Hollywood’s First Million-Dollar Movie

A new restoration of Erich von Stroheim’s Foolish Wives reveals the extravagance of his imagination.

erich von stroheim and miss dupont in foolish wives 1922 a restored version of this masterpiece will premiere at this year’s san francisco silent film festival
Erich von Stroheim and Miss DuPont in Foolish Wives (1922). A restored version of this masterpiece will premiere at this year’s San Francisco Silent Film Festival.

Editor’s note: When Alta went to print, a restored Foolish Wives was scheduled to be premiere at San Francisco’s Silent Film Festival, usually held in the Spring. The event has been moved to November 2020 due to the COVID-19 pandemic.

California has always been the land of personal reinvention. Few, however, have taken that notion as seriously as Erich Oswald Hans Carl Maria von Stroheim. After emigrating from Europe in 1909, he rose to become a fabled Hollywood director and actor while claiming to be a scion of Austrian nobility and a decorated war hero, among other trifles.

Submitting to mere “Erich von Stroheim” for simplicity’s sake, he was, in fact, the son of a Jewish haberdasher, rejected by the Austrian army as unfit, an émigré precisely because his chances of advancement in class-conscious Vienna were nil. (Even his “von” was fictitious.) Like many other immigrants, Stroheim initially scrambled in America, before drifting into the then-still-newish motion picture industry. There, his being a “fibber incarnate,” as biographer Arthur Lennig put it, found ideal berth.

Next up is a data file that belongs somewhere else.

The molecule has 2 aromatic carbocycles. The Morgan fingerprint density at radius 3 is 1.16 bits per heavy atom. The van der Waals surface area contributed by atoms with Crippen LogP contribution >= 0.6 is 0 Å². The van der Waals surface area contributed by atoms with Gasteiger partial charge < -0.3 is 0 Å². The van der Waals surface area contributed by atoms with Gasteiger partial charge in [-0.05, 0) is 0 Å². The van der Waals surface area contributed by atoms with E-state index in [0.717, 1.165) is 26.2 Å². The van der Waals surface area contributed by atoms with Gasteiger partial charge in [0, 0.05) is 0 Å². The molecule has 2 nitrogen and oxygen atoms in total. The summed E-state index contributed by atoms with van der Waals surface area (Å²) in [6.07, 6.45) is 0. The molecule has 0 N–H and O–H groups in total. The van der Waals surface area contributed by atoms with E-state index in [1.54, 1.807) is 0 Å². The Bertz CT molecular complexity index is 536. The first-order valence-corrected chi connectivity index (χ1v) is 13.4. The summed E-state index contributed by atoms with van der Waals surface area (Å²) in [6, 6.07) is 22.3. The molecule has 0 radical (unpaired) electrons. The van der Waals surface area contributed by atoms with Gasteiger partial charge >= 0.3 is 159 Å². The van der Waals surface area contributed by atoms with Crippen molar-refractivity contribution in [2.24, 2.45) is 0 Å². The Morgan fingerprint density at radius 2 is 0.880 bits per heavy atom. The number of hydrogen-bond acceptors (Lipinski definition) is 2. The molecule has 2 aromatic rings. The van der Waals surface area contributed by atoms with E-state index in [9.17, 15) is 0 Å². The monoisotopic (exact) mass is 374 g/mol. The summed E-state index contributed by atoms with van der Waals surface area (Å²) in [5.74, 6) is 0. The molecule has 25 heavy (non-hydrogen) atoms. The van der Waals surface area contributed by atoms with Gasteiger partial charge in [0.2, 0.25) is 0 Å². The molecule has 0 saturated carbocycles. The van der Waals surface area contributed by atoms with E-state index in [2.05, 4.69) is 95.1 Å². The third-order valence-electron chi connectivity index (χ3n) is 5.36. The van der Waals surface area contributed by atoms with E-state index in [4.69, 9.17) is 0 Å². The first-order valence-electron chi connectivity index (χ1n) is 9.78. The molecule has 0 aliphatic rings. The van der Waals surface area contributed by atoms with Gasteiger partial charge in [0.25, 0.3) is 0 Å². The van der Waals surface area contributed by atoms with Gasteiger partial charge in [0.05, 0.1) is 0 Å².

This fall (rescheduled from spring), in its 25th-anniversary program at the Castro Theatre, the San Francisco Silent Film Festival will premiere a restoration of Foolish Wives (1922), the first full flowering of Stroheim’s meticulous, often scandalous artistry. The film’s extremes of expense, labor, publicity, and provocation were unprecedented. Like many Stroheim pictures, this one survives only in a compromised form, having been slashed from its impractical original scale to viable commercial length. Still, the movie demonstrates why Stroheim was considered a virtuoso by many, pushing the medium toward more nuanced and adult terrain.

Amid the frenzy of Hollywood’s early “flickers” activity, Stroheim’s attention to detail had made him a valued art director and assistant to talents including early cinema giant D.W. Griffith. He also put his continental airs to use before the camera, happily playing a series of “dirty Huns” for audiences very much riled by World War I.